Major damages sought in Oracle-Google patent dispute

Rewrite of Android virtual machine, affecting thousand of developers, also at stake

A new document in a year-old patent lawsuit filed by Oracle against Google over Android intellectual property suggests Oracle could be seeking huge damages from Google.

The damages owed to Oracle, if granted by federal Judge William Alsup for the U.S. District Court for Northern California, would "far exceed any money Google has ever earned with Android" and could lead to a rewrite of Android's Dalvik virtual machine, considered integral to Android and used by Android device manufacturers and potentially thousands of Android app developers, wrote one blogger, Florian Mueller , who writes about intellectual property issues involving the software industry.

The actual damages Oracle is demanding are unclear, since many portions of the latest five-page document are blacked out of view in the publicly available version filed Monday in federal court.

Oracle sued Google last August , claiming the Android operating system violates Java patents and copyrights that Oracle inherited when it bought Sun Microsystems. Google denies the charges and claims the case is an attack on open source.

Google's attorney, Scott Weingaertner, of the law firm King & Spaulding in New York, filed the document in response to an expert's opinion on damages in the case entered earlier by Iain Cockburn on behalf of Oracle. Cockburn, a professor of economics at the Boston University School of Management, has provided expert testimony in other patent cases where the valuation of intellectual property is at issue. His damages report has not been made public, and Google's response is the first indication of what it says.

Experts who testify in lawsuits are usually discredited by the opposing counsel, and Cockburn is no exception. Google's attorney said Cockburn made legal errors that are "fundamental and disqualifying," adding that allowing him to testify to a jury would "prejudice Google."

Weingaertner also said that Cockburn is at fault for seeming to contend that advertising revenue Google receives from mobile searches on Android devices should be subject to royalties owed to Oracle for its patents on Java technology that Oracle argues are being used in Android.

Google notes that it does not receive any payment or fee for Android, which is widely considered open source software.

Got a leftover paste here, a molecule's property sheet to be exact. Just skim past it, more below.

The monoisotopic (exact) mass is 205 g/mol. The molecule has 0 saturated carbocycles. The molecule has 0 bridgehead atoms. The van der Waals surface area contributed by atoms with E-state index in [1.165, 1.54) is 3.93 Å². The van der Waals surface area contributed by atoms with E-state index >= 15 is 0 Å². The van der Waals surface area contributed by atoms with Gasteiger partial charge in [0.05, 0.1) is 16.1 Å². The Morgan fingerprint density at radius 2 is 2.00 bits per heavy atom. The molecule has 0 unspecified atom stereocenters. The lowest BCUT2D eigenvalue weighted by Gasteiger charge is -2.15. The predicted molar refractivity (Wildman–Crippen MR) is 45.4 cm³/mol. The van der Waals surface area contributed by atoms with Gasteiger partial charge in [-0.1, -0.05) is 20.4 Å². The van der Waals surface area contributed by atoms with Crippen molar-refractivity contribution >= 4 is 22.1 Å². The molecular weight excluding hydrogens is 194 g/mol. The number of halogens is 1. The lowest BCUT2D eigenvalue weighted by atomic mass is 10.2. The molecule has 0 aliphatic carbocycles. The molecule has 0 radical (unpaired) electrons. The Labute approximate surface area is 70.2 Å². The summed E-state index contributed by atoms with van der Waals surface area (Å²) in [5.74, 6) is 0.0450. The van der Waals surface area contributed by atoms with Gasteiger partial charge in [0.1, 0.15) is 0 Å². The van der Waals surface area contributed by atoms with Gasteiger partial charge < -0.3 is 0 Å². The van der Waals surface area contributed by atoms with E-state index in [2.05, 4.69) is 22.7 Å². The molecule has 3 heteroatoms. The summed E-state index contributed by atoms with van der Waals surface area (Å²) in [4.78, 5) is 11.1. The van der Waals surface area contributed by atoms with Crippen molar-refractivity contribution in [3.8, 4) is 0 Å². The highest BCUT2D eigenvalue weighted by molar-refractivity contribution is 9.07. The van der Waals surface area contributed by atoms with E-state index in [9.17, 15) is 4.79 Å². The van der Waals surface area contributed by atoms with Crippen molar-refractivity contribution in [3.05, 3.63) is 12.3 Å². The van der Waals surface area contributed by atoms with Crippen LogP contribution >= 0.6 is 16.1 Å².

Google's attorney further states that Cockburn found that an "unprecedented" 50% royalty rate was owed to Oracle, and that Cockburn failed to tie that rate to the patented technology at issue in the case.

Weingaertner also states that Cockburn calculated Oracle's loss due to Google's alleged patent infringement based on all Java software, "even though the patented features are only a small part of Java."

Neither Google nor Oracle responded to a request for comment on the case.

Mueller, who calls himself an "activist" blogger, blasted Google for separating Android as an operating system from Google's revenues for Android-based advertising. "On this item, I agree 100% with Oracle and 0% with Google," Mueller wrote. "No matter how much I dislike Oracle's software patents I can't support Google's position on this royalty base issue." He added that Google's representations "defy logic and deny reality."

Mueller said Google chose to make Android available to developers and others without a royality "but doesn't do this for charity. There's a clear business model, and its most essential part [is] advertising revenues related to search and other online services."

Mueller also noted that Cockburn's valuation of a 50% royalty rate could be tripled under the U.S. legal code if Google's alleged patent infringement is found to be willful.

Taking those factors into consideration and the 44 current Android-related patent infringement lawsuits already filed in U.S. courts, Mueller noted that the "Android ecosystem stands on allegedly thin ice."

Mueller noted that Oracle must be holding out for generous damages from Google because that case hasn't settled out of court, as do 95% of such cases. A trial could be held in five months.

"The two companies are not just miles but light years apart, and it could very well be that a defeat in court would require Google to make fundamental changes to its Dalvik virtual machine -- changes that would likely affect many if not all existing Dalvik-based (.DEX) applications," Mueller concluded. "But even in purely financial terms, there's serious doubt as to whether Google would be able to meet Oracle's requirements while continuing to make Android available without charge a per-copy license fee. This lawsuit has the potential to bring about a restructuring of Google's Android business in economic as well as technical terms."

Matt Hamblen covers mobile and wireless, smartphones and other handhelds, and wireless networking for Computerworld. Follow Matt on Twitter at @matthamblen or subscribe to Matt's RSS feed . His e-mail address is mhamblen@computerworld.com .

Read more about mobile oses in Computerworld's Mobile OSes Topic Center.

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Tags governmentmobileregulationOracleGooglesoftwareapplicationstelecommunicationMobile operating systemsMobile Apps and ServicesMobile OSesGov't Legislation/Regulation

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Matt Hamblen

Computerworld (US)
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